excessive, ana me ruagisiraie compromisea
by making the bqnd',$15000, and fixing next
Tuesday ,at noon as the time for a hearing.
Security was entered, by Frank H. Wigton,
a brother, who swore that he was Worth
$100,000 clear of all debts.
When it became known among iron and
coal operators that the Secretary-Treasurer
of the Glamorgan company was under bail
to answer for forgery, there was great sur-
Erise. The defendant was alwavs held In
igh esteem, and the charge shocked his
friends. He is a tall, handsome man, 30
years old, and bas a wife and tno children.
He lives in fine style at 429 North Thirty
third street His father is wealthy. He
took the situation coolly and affably declined
to talk abont the case.
One of the lawyers in the case said the
prosecution would press the charge vigor
ously. It was learned that a thorough in
vestigation will be made to discover other
forgeries, if they exist
The Bold Explorer Has Made Geographical
Discoveries of Great Value An Ex
tension to Victoria Myunza
. Now on the Coast.
London, November 21. The British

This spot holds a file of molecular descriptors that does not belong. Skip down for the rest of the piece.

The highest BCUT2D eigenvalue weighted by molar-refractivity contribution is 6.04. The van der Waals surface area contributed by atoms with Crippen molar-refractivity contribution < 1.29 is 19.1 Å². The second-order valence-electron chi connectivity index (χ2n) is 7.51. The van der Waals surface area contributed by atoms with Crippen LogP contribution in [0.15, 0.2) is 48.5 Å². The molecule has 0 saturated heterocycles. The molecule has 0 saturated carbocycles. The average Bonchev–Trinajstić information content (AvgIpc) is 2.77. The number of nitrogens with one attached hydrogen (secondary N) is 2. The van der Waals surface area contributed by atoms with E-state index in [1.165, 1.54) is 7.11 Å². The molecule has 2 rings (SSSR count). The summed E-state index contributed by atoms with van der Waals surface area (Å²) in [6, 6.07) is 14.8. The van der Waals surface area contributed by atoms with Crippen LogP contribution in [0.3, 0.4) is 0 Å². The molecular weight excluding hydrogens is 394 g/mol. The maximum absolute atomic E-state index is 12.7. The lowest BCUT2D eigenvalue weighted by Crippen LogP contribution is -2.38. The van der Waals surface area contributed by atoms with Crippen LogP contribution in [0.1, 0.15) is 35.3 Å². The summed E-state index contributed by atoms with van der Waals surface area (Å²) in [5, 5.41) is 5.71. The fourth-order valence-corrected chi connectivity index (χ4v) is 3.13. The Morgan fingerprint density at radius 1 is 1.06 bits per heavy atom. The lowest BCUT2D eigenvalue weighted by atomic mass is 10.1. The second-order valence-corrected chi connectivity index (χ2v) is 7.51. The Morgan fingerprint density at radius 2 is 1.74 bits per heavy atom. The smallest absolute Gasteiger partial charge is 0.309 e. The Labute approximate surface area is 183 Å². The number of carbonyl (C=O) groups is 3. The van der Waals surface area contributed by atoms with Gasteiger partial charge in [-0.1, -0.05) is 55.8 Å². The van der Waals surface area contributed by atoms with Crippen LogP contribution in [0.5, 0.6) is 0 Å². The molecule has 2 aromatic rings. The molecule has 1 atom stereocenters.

Consul at Zanzibar telegraphs to the foreign
office as follows: "Stanley arrived at
Mpwapwa on the fifty-fifth day after his
departure from the Victoria Nyanzaand the
one hundred and eighty-eighth .day after
leaving the Albert Nyanza." In addition
to the names already telegraphed, Stanley
haswithhim Hofmann, Emin's daughter
and Fathers Grault and Schinze, of the
Algerian mission.
Stanley left -Mpwapwa on thel2tb, travel
ing along the coast by way of Kemba and
WmemL Stanley made an unexpected dis
covery of real value in finding an extension
of the Victoria Nyanza toward the south
west. The utmost southerly reach of the
extension is sooth latitude 2U 48'. This
brings the Victoria Nyanza within 155
miles plLake Tanganyika. The area of the
extension is 26,900 square .miles.
According to further advices received by
the Foreign Office, Stanley has with him
750 persons, of whom 290 are Emin's follow
ers. There are also 60 children in the
nartr. Stanlev lost only 18 men during the